Some months ago, I posted the story of Captain Lacey’s Narrow Escape, an ordeal at sea in which the crew of the sloop Edward J. Berwind nearly lost their lives during a hurricane in the mid-Atlantic Ocean, in early February 1908. A four-masted schooner, the Edward J Berwind was built in Camden in 1894 and serviced the coastal trade from the Gulf of Mexico to Philadelphia and beyond.
Up until recently, I had no photograph of the Edward J. Berwind, whose master was Capt. Frank Lacey of Milton. Quite by accident, I found a photograph in the Milton Historical Society labeled Schooner “Edward Barimud” and its captain identified as “Frank Larke.” The photograph, large and in decaying condition, was purchased by a Milton resident at auction and donated to the museum in 2007 or earlier. I strongly believe that the photo is of the Edward J. Berwind and its captain, Frank Lacey, made around 1906.
There are several factors that make this photograph unique among the other photos and paintings of schooners in the Milton Historical Society’s collection. First, the photograph was taken aboard the vessel instead of from a dock or a distant vantage point. Second, the ship appears to be in open water, under sail; a sail and boom are clearly visible at left. A photographer aboard a sailing ship, out in the open sea, is uncommon in the early twentieth century; it is the first I have run across.
Now imagine this ship caught in a hurricane off the Carolinas, battered by powerful winds and huge waves breaking over its deck, springing a leak and taking on water faster than the crew could pump it out. They struggled for five days and nights, but the ship was doomed. Fortunately, they were spotted by the British steamer Mercedes De Larrinaga, whose personnel were able to carry the Berwind’s exhausted crew to safety. They were taken to Liverpool and came back to the U. S. about February 24. The water-logged, abandoned vessel was later set on fire by another ship to destroy it and keep the hulk from becoming a menace to navigation.
Edward J. Berwind (1848 – 1936), the son of German immigrants and for whom the sloop was named, was the largest individual owner of coal mines in his day and very wealthy. A graduate of the U. S. Naval Academy, he served 6 years as an officer, from 1869 to 1875. Perhaps this early interest in the marine field led him to acquire interests in steamships and other vessels, or it just made business sense for him. A tugboat was named for him, as well as a Great Lakes freighter.
5 thoughts on “Rare Photo: The Schooner Edward J. Berwind and Its Captain, Frank Lacey of Milton”
Hi Phil, great photo. It made me wonder how easily a person could travel to other countries without having papers or passing through check points in the middle to late 1800’s ? Would it have been easy to travel without leaving a trace ?
Passports as we know them today for European countries were not instituted until WWI. The U.S. followed suit, but I haven’t established exactly when. We had severely tightened our immigration laws in the 1920’s as well.
As for traveling “off the grid,” it was certainly more possible in the 19th century, but not easy. Most passenger ships kept lists of who they were transporting, and cargo ships of any size kept a crew roster.i don’t think the Edward J. Berimund kept a formal crew roster, at least not one I can locate.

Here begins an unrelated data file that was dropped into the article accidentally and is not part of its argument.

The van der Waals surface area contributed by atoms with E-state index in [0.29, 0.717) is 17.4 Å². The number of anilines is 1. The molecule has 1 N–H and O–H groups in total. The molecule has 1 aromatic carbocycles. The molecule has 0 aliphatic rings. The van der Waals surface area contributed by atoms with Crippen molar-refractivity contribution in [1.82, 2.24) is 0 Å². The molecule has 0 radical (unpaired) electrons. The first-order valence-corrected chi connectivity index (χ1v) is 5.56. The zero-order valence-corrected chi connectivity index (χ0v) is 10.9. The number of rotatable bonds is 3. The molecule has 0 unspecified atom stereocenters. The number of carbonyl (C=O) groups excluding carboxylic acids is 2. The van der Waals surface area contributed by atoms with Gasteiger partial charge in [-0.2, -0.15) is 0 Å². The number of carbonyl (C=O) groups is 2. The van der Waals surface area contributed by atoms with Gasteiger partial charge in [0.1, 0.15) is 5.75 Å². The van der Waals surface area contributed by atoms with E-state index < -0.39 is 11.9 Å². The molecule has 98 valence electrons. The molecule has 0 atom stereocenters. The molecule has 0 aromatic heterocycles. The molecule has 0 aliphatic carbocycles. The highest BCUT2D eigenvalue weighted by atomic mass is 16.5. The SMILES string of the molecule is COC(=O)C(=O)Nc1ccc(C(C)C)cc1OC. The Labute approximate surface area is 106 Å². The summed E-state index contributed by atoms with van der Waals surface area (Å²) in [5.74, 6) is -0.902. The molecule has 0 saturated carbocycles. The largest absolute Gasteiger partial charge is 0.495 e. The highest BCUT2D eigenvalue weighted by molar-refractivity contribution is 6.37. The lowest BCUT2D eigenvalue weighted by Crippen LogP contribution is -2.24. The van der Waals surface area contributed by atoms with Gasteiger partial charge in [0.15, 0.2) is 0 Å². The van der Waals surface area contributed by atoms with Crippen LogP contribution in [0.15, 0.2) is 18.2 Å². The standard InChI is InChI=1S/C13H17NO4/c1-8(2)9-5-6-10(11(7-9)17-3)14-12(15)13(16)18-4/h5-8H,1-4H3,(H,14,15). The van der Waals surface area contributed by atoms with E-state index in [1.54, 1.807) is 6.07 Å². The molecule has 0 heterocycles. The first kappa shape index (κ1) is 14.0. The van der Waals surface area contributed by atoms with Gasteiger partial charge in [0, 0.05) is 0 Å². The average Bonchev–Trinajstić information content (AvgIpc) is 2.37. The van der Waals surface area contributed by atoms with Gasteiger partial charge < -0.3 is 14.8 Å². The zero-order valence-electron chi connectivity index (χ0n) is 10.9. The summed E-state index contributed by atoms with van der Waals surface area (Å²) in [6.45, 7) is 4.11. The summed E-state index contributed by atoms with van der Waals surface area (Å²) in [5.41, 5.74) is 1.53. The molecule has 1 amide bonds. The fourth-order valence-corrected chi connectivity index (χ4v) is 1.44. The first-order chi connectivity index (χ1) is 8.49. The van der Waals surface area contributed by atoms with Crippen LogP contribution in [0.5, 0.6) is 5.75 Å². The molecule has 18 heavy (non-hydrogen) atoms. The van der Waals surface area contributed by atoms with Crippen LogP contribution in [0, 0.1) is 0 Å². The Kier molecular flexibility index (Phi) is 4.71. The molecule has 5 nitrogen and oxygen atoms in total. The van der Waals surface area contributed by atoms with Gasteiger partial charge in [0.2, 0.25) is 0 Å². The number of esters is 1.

That being said, it appears to me that with the use of a false name you could slip in and out of Europe without revealing your true identity. I haven’t looked into other continents yet, but with the exception of Japan until the mid19th century it was easy to get in and out of most places without leaving a trace.
Happy New Year to you and yours!
Thanks for your comments Phil.
A very Happy New Year to and yours too !
Dear Phil Martin,
I very much enjoyed reading your article. The story and the photograph are quite interesting.
I’m sure you’ve already heard this by now, but in case you haven’t, the terms schooner and sloop are not interchangeable. A sloop has only one mast where a schooner has at least two. Both are fore-and-aft rigs, meaning the sails set above a boom instead of hanging from a yard or gaff with no cloth ahead of the mast. The main mast is the second and tallest mast. The Edward J. Berwind is described as having four masts.
The photograph shows three sets of shrouds along the gunnells to support the ship’s masts. That would make the sail in view the mainsail with the mizzen and the spanker hidden behind it. The foremast is behind the photogragher. The hanging tassels lining the sail are called telltails to gauge air flow over the sail. This boat is clearly sitting becalmed on a nearly windless day, allowing a rare moment to set up a tripod plate camera to take an exposure long enough to produce such an excellent image. A picture like that would be very carefully staged, so I would conclude, as you have, that the man smoking his pipe is the ship’s master.
Again, thank you for the interesting article and posting of such a wonderful potogragh.
Sincerely, Will Gilmore
Thank you so much for this feedback, Will! I am definitely not familiar with the seemingly infinite varieties of sailing vessels, but you point out a pretty basic error on my part that no one else has. I am also really, really pleased with the insight you offered in the second paragraph: the tassels hanging straight down indicating that the ship was becalmed; I would never have known that, but this adds a great deal to the analysis of the composition of the photo. I thank you again!